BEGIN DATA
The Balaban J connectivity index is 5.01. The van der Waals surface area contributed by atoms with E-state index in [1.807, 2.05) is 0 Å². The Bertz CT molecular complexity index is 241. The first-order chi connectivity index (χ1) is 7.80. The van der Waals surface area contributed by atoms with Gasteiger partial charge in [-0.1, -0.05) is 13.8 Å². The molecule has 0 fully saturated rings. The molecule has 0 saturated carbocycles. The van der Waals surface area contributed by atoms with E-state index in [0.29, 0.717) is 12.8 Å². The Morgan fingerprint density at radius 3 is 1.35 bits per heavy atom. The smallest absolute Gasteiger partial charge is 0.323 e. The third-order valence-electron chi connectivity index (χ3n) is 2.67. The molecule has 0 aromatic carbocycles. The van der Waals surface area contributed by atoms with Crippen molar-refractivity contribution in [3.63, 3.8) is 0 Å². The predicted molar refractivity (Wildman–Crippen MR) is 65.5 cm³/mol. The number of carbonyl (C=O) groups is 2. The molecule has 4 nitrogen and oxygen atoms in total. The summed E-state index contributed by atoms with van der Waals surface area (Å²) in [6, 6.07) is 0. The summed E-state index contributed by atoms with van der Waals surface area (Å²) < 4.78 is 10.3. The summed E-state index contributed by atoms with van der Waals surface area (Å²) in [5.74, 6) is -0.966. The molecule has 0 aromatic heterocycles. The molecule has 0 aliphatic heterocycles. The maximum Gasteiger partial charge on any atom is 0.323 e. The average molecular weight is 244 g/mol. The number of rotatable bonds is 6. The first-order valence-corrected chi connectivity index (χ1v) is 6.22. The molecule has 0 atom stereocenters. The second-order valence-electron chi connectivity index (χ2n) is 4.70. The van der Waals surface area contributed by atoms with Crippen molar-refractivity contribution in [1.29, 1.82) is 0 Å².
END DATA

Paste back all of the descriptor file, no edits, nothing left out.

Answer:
The Balaban J connectivity index is 5.01. The van der Waals surface area contributed by atoms with E-state index in [1.807, 2.05) is 0 Å². The Bertz CT molecular complexity index is 241. The first-order chi connectivity index (χ1) is 7.80. The van der Waals surface area contributed by atoms with Gasteiger partial charge in [-0.1, -0.05) is 13.8 Å². The molecule has 0 fully saturated rings. The molecule has 0 saturated carbocycles. The van der Waals surface area contributed by atoms with E-state index in [0.29, 0.717) is 12.8 Å². The Morgan fingerprint density at radius 3 is 1.35 bits per heavy atom. The smallest absolute Gasteiger partial charge is 0.323 e. The third-order valence-electron chi connectivity index (χ3n) is 2.67. The molecule has 0 aromatic carbocycles. The van der Waals surface area contributed by atoms with Crippen molar-refractivity contribution in [3.63, 3.8) is 0 Å². The predicted molar refractivity (Wildman–Crippen MR) is 65.5 cm³/mol. The number of carbonyl (C=O) groups is 2. The molecule has 4 nitrogen and oxygen atoms in total. The summed E-state index contributed by atoms with van der Waals surface area (Å²) in [6, 6.07) is 0. The summed E-state index contributed by atoms with van der Waals surface area (Å²) < 4.78 is 10.3. The summed E-state index contributed by atoms with van der Waals surface area (Å²) in [5.74, 6) is -0.966. The molecule has 0 aromatic heterocycles. The molecule has 0 aliphatic heterocycles. The maximum Gasteiger partial charge on any atom is 0.323 e. The average molecular weight is 244 g/mol. The number of rotatable bonds is 6. The first-order valence-corrected chi connectivity index (χ1v) is 6.22. The molecule has 0 atom stereocenters. The second-order valence-electron chi connectivity index (χ2n) is 4.70. The van der Waals surface area contributed by atoms with Crippen molar-refractivity contribution in [1.29, 1.82) is 0 Å².